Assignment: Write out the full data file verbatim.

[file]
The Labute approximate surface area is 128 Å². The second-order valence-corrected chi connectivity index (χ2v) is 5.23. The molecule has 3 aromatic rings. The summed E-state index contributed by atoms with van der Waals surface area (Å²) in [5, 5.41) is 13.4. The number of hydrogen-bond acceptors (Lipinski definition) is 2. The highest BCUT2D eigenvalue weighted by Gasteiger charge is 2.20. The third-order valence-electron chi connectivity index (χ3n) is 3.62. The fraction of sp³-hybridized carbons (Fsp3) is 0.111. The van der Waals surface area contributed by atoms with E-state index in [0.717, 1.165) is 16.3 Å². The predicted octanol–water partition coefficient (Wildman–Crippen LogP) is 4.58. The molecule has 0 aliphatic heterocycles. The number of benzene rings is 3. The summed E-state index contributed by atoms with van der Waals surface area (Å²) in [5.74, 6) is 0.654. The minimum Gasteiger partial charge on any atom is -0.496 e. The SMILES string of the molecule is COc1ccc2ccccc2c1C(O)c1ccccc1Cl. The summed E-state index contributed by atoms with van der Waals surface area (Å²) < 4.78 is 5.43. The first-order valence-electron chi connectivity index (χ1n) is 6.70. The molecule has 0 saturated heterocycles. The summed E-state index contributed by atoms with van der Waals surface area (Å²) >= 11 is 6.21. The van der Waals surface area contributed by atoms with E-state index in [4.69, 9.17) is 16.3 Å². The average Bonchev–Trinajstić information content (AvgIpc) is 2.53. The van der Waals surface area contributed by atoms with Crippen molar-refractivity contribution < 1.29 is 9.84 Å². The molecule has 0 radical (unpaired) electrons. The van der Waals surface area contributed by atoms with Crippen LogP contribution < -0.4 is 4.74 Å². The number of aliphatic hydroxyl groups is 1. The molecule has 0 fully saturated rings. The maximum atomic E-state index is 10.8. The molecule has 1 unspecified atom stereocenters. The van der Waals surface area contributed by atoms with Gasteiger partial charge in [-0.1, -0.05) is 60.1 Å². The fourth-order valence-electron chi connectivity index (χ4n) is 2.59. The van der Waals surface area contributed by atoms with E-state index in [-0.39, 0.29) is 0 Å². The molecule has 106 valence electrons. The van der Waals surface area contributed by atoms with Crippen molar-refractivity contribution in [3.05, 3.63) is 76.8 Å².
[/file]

The Labute approximate surface area is 128 Å². The second-order valence-corrected chi connectivity index (χ2v) is 5.23. The molecule has 3 aromatic rings. The summed E-state index contributed by atoms with van der Waals surface area (Å²) in [5, 5.41) is 13.4. The number of hydrogen-bond acceptors (Lipinski definition) is 2. The highest BCUT2D eigenvalue weighted by Gasteiger charge is 2.20. The third-order valence-electron chi connectivity index (χ3n) is 3.62. The fraction of sp³-hybridized carbons (Fsp3) is 0.111. The van der Waals surface area contributed by atoms with E-state index in [0.717, 1.165) is 16.3 Å². The predicted octanol–water partition coefficient (Wildman–Crippen LogP) is 4.58. The molecule has 0 aliphatic heterocycles. The number of benzene rings is 3. The summed E-state index contributed by atoms with van der Waals surface area (Å²) in [5.74, 6) is 0.654. The minimum Gasteiger partial charge on any atom is -0.496 e. The SMILES string of the molecule is COc1ccc2ccccc2c1C(O)c1ccccc1Cl. The summed E-state index contributed by atoms with van der Waals surface area (Å²) < 4.78 is 5.43. The first-order valence-electron chi connectivity index (χ1n) is 6.70. The molecule has 0 saturated heterocycles. The summed E-state index contributed by atoms with van der Waals surface area (Å²) >= 11 is 6.21. The van der Waals surface area contributed by atoms with E-state index in [4.69, 9.17) is 16.3 Å². The average Bonchev–Trinajstić information content (AvgIpc) is 2.53. The van der Waals surface area contributed by atoms with Crippen molar-refractivity contribution < 1.29 is 9.84 Å². The molecule has 0 radical (unpaired) electrons. The van der Waals surface area contributed by atoms with Crippen LogP contribution < -0.4 is 4.74 Å². The number of aliphatic hydroxyl groups is 1. The molecule has 0 fully saturated rings. The maximum atomic E-state index is 10.8. The molecule has 1 unspecified atom stereocenters. The van der Waals surface area contributed by atoms with Gasteiger partial charge in [-0.1, -0.05) is 60.1 Å². The fourth-order valence-electron chi connectivity index (χ4n) is 2.59. The van der Waals surface area contributed by atoms with E-state index in [-0.39, 0.29) is 0 Å². The molecule has 106 valence electrons. The van der Waals surface area contributed by atoms with Crippen molar-refractivity contribution in [3.05, 3.63) is 76.8 Å².